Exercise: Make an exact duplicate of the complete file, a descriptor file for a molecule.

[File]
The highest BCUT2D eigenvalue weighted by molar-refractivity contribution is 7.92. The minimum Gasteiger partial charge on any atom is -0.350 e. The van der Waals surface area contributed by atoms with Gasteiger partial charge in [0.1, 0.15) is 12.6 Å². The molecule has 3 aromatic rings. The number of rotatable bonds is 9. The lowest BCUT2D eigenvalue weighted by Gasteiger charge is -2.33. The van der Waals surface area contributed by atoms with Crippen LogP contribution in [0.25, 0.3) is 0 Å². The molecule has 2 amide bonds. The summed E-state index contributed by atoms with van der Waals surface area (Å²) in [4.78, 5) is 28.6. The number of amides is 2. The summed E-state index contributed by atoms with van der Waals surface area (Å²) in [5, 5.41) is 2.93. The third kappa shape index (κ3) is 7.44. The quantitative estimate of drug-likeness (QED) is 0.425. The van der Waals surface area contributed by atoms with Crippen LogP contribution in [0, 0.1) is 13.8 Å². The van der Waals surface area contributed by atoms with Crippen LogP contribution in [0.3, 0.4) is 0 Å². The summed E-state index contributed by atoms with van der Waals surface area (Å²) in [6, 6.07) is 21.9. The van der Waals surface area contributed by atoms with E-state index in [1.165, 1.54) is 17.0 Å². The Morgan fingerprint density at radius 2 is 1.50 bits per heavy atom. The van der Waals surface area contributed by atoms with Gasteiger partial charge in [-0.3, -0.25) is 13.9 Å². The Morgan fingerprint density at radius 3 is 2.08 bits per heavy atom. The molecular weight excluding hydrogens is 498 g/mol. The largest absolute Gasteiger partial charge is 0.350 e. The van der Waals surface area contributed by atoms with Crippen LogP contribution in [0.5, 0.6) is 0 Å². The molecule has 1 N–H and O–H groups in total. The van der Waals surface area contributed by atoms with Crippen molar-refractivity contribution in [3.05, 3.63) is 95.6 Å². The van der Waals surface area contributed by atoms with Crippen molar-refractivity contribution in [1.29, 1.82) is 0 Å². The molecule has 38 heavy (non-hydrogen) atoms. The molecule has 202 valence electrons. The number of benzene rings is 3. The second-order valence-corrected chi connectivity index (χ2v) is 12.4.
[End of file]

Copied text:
The highest BCUT2D eigenvalue weighted by molar-refractivity contribution is 7.92. The minimum Gasteiger partial charge on any atom is -0.350 e. The van der Waals surface area contributed by atoms with Gasteiger partial charge in [0.1, 0.15) is 12.6 Å². The molecule has 3 aromatic rings. The number of rotatable bonds is 9. The lowest BCUT2D eigenvalue weighted by Gasteiger charge is -2.33. The van der Waals surface area contributed by atoms with Crippen LogP contribution in [0.25, 0.3) is 0 Å². The molecule has 2 amide bonds. The summed E-state index contributed by atoms with van der Waals surface area (Å²) in [4.78, 5) is 28.6. The number of amides is 2. The summed E-state index contributed by atoms with van der Waals surface area (Å²) in [5, 5.41) is 2.93. The third kappa shape index (κ3) is 7.44. The quantitative estimate of drug-likeness (QED) is 0.425. The van der Waals surface area contributed by atoms with Crippen LogP contribution in [0, 0.1) is 13.8 Å². The van der Waals surface area contributed by atoms with Crippen LogP contribution in [0.3, 0.4) is 0 Å². The summed E-state index contributed by atoms with van der Waals surface area (Å²) in [6, 6.07) is 21.9. The van der Waals surface area contributed by atoms with E-state index in [1.165, 1.54) is 17.0 Å². The Morgan fingerprint density at radius 2 is 1.50 bits per heavy atom. The van der Waals surface area contributed by atoms with Gasteiger partial charge in [-0.3, -0.25) is 13.9 Å². The Morgan fingerprint density at radius 3 is 2.08 bits per heavy atom. The molecular weight excluding hydrogens is 498 g/mol. The largest absolute Gasteiger partial charge is 0.350 e. The van der Waals surface area contributed by atoms with Crippen LogP contribution in [0.5, 0.6) is 0 Å². The molecule has 1 N–H and O–H groups in total. The van der Waals surface area contributed by atoms with Crippen molar-refractivity contribution in [3.05, 3.63) is 95.6 Å². The van der Waals surface area contributed by atoms with Crippen molar-refractivity contribution in [1.29, 1.82) is 0 Å². The molecule has 38 heavy (non-hydrogen) atoms. The molecule has 202 valence electrons. The number of benzene rings is 3. The second-order valence-corrected chi connectivity index (χ2v) is 12.4.